Turning standard-issue romances into fairy-tale love stories has won the prolific Nicholas Sparks 12 New York Times bestsellers, 10 film adaptations and millions of fans grateful by the crate-full. His latest, “The Longest Ride,” turns sagas about two distant couples into a storybook combination of World War II bewitchment and modern cowboy courtship. Directed by George Tillman Jr. (who last helmed the Michael Starrbury-scripted treasure “The Inevitable Defeat of Mister & Pete”), this is spoon-fed entertainment, but it tastes pretty good.
Presented in a manner that is charming, relaxed, intimate and usually clear-eyed, it highlights Luke, a North Carolina rodeo champ, and Sophia, a trendsetting, abstract-art-loving college senior, recent acquaintances falling in love. There are supporting roles for their elderly kindred spirits Ira and Ruth, whose long, loving marriage began in the 1940s. Sophia visits Ira daily at the hospital after Luke rescues him from a traffic accident, charmed by his love stories about dear, now-deceased Ruth.
The couples’ parallel sagas share similar themes of hope created and deferred, and some jokes that work in either era, like Viennese sophisticate Ruth fondly calling her small-town beau “a country pumpkin.” When Ira explains that Americans say “bumpkin,” she says either term works fine.
The film works without top stars; the cast is a remarkable collection of performers’ descendants tapping lifetimes of movieland DNA. Clint Eastwood’s son Scott plays Luke. Jack Huston, grandson of John, is Ira in his early years. Oona Chaplin, granddaughter of Charlie, appears as his beloved Ruth. Even Alan Alda, playing present-day Ira, is the son of a famed actor/director, Robert Alda. Combine their families’ show business histories and you have a span of time reaching back approximately to Columbus. That is an incredible amount of Hollywood Boulevard street cred. Only young Britt Robertson, playing Luke’s new love Sophia, is an interloper, and she acts well nonetheless.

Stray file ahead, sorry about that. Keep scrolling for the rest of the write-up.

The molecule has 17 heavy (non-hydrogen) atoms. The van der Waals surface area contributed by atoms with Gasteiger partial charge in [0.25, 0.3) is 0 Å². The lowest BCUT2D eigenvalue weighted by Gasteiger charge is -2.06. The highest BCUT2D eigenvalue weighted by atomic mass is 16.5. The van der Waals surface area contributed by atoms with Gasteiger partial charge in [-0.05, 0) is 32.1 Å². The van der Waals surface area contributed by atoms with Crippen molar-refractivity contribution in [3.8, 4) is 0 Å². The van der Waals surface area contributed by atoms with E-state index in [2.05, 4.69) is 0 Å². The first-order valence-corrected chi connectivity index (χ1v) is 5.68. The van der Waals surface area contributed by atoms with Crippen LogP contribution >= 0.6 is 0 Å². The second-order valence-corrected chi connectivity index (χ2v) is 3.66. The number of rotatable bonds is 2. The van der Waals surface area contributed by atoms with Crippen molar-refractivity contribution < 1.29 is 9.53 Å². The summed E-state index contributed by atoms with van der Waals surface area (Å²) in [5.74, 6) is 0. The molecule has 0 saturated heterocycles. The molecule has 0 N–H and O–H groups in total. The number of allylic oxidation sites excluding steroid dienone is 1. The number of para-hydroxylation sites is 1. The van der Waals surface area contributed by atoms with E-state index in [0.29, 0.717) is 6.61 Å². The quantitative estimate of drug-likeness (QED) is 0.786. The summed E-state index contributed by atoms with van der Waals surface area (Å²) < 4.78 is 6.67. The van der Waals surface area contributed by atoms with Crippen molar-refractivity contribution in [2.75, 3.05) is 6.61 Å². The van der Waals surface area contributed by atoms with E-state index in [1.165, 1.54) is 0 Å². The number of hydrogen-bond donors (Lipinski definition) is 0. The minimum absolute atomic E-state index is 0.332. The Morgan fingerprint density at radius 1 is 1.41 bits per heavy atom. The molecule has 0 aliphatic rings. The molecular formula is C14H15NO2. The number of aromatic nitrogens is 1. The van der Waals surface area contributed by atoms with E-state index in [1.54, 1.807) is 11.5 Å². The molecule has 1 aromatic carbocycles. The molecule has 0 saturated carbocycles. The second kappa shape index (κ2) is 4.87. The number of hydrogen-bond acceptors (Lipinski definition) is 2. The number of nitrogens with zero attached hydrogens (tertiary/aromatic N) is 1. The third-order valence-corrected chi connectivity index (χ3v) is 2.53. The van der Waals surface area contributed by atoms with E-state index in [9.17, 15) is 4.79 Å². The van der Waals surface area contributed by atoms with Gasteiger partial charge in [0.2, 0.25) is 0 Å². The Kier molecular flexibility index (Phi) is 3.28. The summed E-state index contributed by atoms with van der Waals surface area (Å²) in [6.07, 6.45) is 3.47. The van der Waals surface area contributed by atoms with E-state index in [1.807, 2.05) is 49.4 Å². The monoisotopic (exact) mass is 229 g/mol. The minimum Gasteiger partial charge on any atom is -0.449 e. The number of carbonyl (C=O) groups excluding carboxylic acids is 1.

As usual in Nicholas Sparks features, the characters are attractive and sympathetic. Eastwood’s true-blue Luke is instantly appealing both as hot eye candy and a warm personality. While he’s never less than gentlemanly, he worries Sophia by refusing to end his career after troubling injuries. Ruth is distressed by Ira’s wounds, as well. Winning the Purple Heart in Europe interrupts their family plans, sending them to a life of daily love letters, shared passion for fine art, and hospitality to the local children, rather than blood relatives of their own.
Here and there the tone turns from light amusement to tragedy, with ample time out for bone-crunching bull riding, car wrecks and war scenes. Sparks, whose movies over the past decade have made him the Santa Claus of date night, provides plenty of treats for men and women alike. Each couple’s relationship woes trigger cliffhangers, and are cured with a couple of tearful pity parties and a miraculous coincidence or two. Spoiler alert — there are happy endings.
“The Longest Ride” runs long on the naïve and escapist, light on irony, cynicism, and passion beyond PG-13. Little that happens here will surprise Sparks loyalists, and less will disappoint them.